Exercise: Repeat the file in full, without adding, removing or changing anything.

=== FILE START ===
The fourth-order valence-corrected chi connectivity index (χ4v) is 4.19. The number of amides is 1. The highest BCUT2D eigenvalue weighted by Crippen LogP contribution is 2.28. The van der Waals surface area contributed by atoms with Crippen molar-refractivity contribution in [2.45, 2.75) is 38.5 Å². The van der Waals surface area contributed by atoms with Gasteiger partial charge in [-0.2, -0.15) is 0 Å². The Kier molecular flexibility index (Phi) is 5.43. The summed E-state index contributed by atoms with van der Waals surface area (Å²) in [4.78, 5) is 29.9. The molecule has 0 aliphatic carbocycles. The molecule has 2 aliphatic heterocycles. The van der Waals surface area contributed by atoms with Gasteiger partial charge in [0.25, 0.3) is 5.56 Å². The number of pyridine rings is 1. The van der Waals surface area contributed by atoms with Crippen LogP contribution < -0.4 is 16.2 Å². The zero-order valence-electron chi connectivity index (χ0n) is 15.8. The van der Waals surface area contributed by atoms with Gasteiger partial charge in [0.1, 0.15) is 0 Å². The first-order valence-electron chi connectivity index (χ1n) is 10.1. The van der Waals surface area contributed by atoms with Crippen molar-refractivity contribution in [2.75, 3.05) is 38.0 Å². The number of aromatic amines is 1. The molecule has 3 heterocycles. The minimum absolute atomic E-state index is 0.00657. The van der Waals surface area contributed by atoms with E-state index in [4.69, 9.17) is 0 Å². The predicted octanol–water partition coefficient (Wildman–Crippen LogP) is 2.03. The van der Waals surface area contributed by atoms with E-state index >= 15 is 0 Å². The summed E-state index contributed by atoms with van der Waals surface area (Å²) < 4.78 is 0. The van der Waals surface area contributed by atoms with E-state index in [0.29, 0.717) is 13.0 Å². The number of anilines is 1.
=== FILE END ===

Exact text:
The fourth-order valence-corrected chi connectivity index (χ4v) is 4.19. The number of amides is 1. The highest BCUT2D eigenvalue weighted by Crippen LogP contribution is 2.28. The van der Waals surface area contributed by atoms with Crippen molar-refractivity contribution in [2.45, 2.75) is 38.5 Å². The van der Waals surface area contributed by atoms with Gasteiger partial charge in [-0.2, -0.15) is 0 Å². The Kier molecular flexibility index (Phi) is 5.43. The summed E-state index contributed by atoms with van der Waals surface area (Å²) in [4.78, 5) is 29.9. The molecule has 0 aliphatic carbocycles. The molecule has 2 aliphatic heterocycles. The van der Waals surface area contributed by atoms with Gasteiger partial charge in [0.25, 0.3) is 5.56 Å². The number of pyridine rings is 1. The van der Waals surface area contributed by atoms with Crippen LogP contribution < -0.4 is 16.2 Å². The zero-order valence-electron chi connectivity index (χ0n) is 15.8. The van der Waals surface area contributed by atoms with Gasteiger partial charge in [0.1, 0.15) is 0 Å². The first-order valence-electron chi connectivity index (χ1n) is 10.1. The van der Waals surface area contributed by atoms with Crippen molar-refractivity contribution in [2.75, 3.05) is 38.0 Å². The number of aromatic amines is 1. The molecule has 3 heterocycles. The minimum absolute atomic E-state index is 0.00657. The van der Waals surface area contributed by atoms with E-state index in [4.69, 9.17) is 0 Å². The predicted octanol–water partition coefficient (Wildman–Crippen LogP) is 2.03. The van der Waals surface area contributed by atoms with E-state index >= 15 is 0 Å². The summed E-state index contributed by atoms with van der Waals surface area (Å²) < 4.78 is 0. The van der Waals surface area contributed by atoms with E-state index in [0.29, 0.717) is 13.0 Å². The number of anilines is 1.